In the comfort-food realm, we’re looking at guest favorites from the past and we’re reintroducing them. That’s the safest route for us to begin 2021.
John Frick

The Brisket Benedict, a seasonal selection that has proven to be a big hit with guests, is getting closer to making gochujang a fully assimilated SKU, says Knoll. The Benedict stars a jalapeño-cheddar cornbread waffle topped with slow-cooked brisket, poached eggs, housemade hollandaise, gochujang and green onion.

On the menu, gochujang is listed as “spicy barbecue sauce,” and guests are loving it. But if Knoll pulls in gochujang, something gets pushed out. “Sriracha will go,” he says. “I’m seeing more desire for unique flavors. People are growing tired of the same go-tos. That tells us to keep innovating. Consumers are relying on us to give them these flavors.” By replacing Sriracha with gochujang, he’s staying optimized, bringing in a new flavor while keeping happy those guests who are seeking adventure and/or heat. As the pandemic drags on, sales of the Brisket Benedict are on the rise.

New flavor innovation doesn’t mean Another Broken Egg Cafe is failing to deliver the familiarity of comfort. “You can’t abandon flavor innovation, but you can’t abandon comfort either. It just has to be great and it has to be unique,” he says.

The Country-Fried Steak Benedict, which rolled out in August as a core menu item, serves as an ambassador of this philosophy: A breaded and peppered country-fried steak sits on an oversized biscuit topped with two over-medium eggs, redeye gravy, caramelized red onions and green onions.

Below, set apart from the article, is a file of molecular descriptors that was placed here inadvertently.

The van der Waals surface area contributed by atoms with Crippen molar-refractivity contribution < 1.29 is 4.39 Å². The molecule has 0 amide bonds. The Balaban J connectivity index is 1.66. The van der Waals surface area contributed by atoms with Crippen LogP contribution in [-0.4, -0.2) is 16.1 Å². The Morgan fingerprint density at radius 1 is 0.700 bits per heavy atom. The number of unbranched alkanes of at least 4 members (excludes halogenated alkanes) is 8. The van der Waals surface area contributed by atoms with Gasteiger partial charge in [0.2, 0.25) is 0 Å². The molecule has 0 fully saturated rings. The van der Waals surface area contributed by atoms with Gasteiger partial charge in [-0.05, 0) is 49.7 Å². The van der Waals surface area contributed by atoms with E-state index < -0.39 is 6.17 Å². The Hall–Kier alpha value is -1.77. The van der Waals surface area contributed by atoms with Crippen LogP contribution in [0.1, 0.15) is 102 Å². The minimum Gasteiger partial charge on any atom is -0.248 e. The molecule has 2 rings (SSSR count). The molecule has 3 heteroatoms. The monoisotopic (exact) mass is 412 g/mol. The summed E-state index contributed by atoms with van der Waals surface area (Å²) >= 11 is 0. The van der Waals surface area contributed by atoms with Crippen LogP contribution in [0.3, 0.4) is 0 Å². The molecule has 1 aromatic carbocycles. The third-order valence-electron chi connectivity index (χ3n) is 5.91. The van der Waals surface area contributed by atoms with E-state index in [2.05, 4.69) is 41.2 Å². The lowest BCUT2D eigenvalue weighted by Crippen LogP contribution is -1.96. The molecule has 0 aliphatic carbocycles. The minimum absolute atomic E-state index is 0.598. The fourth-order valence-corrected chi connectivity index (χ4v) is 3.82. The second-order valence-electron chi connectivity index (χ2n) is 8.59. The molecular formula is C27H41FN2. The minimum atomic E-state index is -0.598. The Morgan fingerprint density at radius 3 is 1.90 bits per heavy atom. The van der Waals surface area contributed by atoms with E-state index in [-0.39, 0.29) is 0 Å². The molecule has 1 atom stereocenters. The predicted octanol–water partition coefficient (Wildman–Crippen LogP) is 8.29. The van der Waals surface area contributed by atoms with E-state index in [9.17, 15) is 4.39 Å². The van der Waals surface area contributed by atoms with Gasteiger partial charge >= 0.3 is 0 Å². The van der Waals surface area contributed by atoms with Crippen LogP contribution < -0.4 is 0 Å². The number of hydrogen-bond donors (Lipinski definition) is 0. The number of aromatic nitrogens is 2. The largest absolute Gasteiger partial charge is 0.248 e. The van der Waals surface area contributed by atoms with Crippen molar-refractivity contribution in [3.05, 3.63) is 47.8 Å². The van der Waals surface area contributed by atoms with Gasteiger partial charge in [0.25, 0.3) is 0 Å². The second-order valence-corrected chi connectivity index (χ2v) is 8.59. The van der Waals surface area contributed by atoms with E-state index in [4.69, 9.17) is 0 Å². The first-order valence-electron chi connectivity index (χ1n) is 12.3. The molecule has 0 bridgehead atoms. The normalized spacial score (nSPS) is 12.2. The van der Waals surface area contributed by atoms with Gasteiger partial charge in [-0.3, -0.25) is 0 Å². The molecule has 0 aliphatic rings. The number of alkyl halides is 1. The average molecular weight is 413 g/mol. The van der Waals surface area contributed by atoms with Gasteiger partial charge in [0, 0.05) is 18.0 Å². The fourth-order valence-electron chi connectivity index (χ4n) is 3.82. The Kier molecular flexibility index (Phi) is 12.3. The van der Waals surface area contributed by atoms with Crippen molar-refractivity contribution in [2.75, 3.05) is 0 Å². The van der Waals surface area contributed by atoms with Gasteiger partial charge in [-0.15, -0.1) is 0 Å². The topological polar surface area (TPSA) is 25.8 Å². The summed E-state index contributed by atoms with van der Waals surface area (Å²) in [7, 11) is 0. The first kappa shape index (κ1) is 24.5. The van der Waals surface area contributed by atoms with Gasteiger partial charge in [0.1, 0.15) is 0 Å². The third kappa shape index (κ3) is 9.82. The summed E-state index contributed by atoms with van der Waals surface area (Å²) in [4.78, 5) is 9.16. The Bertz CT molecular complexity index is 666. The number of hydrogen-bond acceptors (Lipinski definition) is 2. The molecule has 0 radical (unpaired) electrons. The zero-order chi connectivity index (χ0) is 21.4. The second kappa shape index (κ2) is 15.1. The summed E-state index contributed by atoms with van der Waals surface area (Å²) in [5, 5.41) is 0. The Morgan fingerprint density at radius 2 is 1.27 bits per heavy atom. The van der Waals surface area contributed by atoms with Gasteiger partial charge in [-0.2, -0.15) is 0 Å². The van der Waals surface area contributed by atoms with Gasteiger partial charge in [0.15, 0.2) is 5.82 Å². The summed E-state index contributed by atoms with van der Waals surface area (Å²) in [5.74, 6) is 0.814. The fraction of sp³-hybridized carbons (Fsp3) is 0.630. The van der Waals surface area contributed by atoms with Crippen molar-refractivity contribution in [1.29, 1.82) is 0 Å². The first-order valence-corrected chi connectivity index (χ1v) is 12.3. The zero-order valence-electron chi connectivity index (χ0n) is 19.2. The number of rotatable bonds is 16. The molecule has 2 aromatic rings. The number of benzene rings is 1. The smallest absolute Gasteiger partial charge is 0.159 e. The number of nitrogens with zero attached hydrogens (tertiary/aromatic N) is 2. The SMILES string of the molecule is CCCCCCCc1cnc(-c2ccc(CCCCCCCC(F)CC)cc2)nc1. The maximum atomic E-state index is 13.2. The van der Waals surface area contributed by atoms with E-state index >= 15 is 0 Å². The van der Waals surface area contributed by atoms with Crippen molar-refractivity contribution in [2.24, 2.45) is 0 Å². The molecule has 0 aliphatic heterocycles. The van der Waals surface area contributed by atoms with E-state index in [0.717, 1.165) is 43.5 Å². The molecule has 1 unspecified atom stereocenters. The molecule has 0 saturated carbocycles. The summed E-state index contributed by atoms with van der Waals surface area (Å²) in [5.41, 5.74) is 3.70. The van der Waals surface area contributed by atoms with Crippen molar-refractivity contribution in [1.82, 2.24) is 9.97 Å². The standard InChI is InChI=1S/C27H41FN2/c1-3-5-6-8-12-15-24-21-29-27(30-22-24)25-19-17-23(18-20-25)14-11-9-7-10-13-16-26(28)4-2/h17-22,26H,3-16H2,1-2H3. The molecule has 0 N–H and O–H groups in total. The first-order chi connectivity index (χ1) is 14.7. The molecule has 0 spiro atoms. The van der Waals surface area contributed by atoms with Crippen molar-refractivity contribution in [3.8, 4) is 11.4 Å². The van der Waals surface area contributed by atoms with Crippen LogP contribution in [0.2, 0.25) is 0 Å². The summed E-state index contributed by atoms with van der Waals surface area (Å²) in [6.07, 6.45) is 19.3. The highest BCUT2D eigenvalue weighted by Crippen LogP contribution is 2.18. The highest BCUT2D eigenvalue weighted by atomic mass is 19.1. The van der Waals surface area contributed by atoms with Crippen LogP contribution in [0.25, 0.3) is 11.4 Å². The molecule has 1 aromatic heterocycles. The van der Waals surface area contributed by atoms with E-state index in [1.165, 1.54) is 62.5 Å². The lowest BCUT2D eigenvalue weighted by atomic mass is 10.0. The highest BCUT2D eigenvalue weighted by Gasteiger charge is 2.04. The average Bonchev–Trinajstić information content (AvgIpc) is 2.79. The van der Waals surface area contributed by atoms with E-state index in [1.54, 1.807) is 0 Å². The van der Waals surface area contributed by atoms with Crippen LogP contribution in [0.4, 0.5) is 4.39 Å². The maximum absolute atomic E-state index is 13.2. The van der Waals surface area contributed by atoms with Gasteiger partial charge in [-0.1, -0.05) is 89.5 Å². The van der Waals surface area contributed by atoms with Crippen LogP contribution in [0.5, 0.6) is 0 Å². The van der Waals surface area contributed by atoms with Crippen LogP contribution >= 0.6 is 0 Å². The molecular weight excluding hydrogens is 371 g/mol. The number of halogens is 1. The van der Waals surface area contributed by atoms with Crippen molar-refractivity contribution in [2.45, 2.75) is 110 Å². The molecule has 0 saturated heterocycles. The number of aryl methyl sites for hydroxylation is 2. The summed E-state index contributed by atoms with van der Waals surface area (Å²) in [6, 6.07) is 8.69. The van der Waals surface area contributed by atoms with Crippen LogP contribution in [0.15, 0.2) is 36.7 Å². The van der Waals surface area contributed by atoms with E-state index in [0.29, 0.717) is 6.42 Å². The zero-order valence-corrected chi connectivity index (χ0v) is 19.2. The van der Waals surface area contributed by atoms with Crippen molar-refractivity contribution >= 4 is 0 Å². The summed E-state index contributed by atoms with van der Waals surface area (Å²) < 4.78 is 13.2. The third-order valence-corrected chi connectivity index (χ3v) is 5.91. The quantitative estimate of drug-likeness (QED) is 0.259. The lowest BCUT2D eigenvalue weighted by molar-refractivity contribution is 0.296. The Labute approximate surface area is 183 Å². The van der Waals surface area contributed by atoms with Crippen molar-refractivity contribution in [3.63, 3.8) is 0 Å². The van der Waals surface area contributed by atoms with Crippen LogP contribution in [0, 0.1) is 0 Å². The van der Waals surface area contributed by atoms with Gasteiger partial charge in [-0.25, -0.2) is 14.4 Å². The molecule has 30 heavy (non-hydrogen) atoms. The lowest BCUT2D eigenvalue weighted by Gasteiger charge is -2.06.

Colleen Duffley Photography

The new Country-Fried Steak Benedict, launched in August by Another Broken Egg, marries comfort with flavor innovation.

The Path Ahead

Projecting consumer behavior and flavor preferences next year and beyond is more challenging than usual, but everyone shares that same disadvantage. Smart innovation keyed into efficient SKU management and optimized menus lays out the track for a competitive advantage.

“You have to run a flexible and nimble pipeline,” says CEI’s Miller. “Pull up items faster if you need to, or change the way you position a new menu item.”

That positioning can bend according to what’s tracking with consumers in general or what’s tracking with your customers in particular. He uses butter coffee (also called bulletproof coffee) as an example—that trend-forward beverage made with brewed coffee, unsalted (often grass-fed) butter and medium-chain triglycerides (MCTs), which are an easily digestible type of fat with purported health benefits. “Position butter coffee toward the keto diet follower, if that message works when you bring it to market. Or shift that messaging to mindful indulgence, and talk up butter coffee’s link to mental acuity and natural energy,” says Miller. “Or you could pull it onto the menu as an item with a big flavor play and focus on that element.”

Such flexibility bends the other way, too, when needed. “Move away from a new item and pull up a tried-and-true one for value positioning,” he says. “The point is that brands have to keep innovating during this pandemic and keep that pipeline active.”

Nicholas Michalenko

SKU optimization is front and center as family restaurant chain Eat’n Park reintroduces its Chicken Portobello Hoagie and Chicken Portobello Salad, both featuring a few changes to better fit with other recipes on the menu today.

John Frick, director of menu development of family restaurant chain Eat’n Park, is using those tactics going into 2021, staying rooted in familiar territory, but venturing a little further afield to keep things interesting. Based in Homestead, Pa., this legacy brand serves breakfast, lunch and dinner, and pre-COVID, that included salad bars and buffets.